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25 May 2016 | 0

Billy MacInnesPeople in IT are used to seeing the industry lead the way. That’s what you get when you’re working in a sector that’s leading edge, innovative, revolutionary, etc.  For the most part, it can be a source of pride that IT has played such a large part in disrupting and altering the flow of modern life.

But one area where, perhaps, there ought to be a modicum of embarrassment is in the IT sector’s approach to one of the great certainties of life: taxation.

According to a note from Moody’s, five US tech companies – Apple, Microsoft, Google, Cisco Systems and Oracle – account for 46% of the nearly $1.7 trillion in cash held overseas. Top of the heap for the sixth year in a row is Apple with $215.7 billion.

That’s money kept overseas because US companies don’t want to pay the 35% corporation tax to repatriate their cash to the US. Which is a problem because the cash they’re keeping out of the US keeps growing. According to Moody’s, the percentage of cash held overseas by technology companies is likely to increase over the next year because “of the sector’s strong cash flow generation”.

While I’m no mathematical genius, it would appear the refusal of US businesses to bring their cash home has deprived the US government of nearly $600 billion in tax revenue over the years (although it’s probably not quite as high as that, as the companies would get credits for the tax they had already paid to foreign governments).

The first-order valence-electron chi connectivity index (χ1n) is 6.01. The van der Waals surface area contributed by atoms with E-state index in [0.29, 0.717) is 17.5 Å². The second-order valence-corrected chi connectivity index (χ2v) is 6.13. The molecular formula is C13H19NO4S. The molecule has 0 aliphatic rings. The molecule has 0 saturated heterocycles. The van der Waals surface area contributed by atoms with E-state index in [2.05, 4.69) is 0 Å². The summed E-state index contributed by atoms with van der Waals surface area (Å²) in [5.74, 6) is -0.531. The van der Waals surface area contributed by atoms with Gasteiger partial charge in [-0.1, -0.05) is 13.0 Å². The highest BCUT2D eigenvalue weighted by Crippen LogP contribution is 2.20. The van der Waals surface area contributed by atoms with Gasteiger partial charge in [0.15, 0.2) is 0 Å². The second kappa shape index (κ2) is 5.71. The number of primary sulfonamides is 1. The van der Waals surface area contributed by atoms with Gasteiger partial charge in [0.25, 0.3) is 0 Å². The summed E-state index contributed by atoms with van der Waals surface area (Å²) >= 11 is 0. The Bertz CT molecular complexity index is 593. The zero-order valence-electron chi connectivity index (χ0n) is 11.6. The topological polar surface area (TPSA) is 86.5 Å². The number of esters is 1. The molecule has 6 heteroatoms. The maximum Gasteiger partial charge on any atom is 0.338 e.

As that $1.7 trillion stockpile so amply proves, this is not a new issue. The US has been here before when the government responded to heavy lobbying from companies and announced an amnesty on overseas profits in 2004. The companies responded by bringing stacks of cash back and investing the money they saved from not paying corporation tax into the economy and creating jobs.

Er… no, they didn’t.

Instead, most of the (untaxed) money went on dividends to shareholders – nothing innovative, revolutionary or leading edge there.

Admittedly, the US corporation tax rate of 35% is high compared to many economies around the world, such as our own here in Ireland. But the existence of a huge and growing cash mountain outside the US not only provides concrete evidence of the scale of the profits US companies are making, it also shows they are eminently capable of paying a 35% tax rate and still retain substantial profits for themselves. They just choose not to do so.

Instead, they have opted to hold their own money hostage until the US government agrees to their ransom demands and lets them bring it back. So, maybe the IT industry is being innovative and revolutionary after all.

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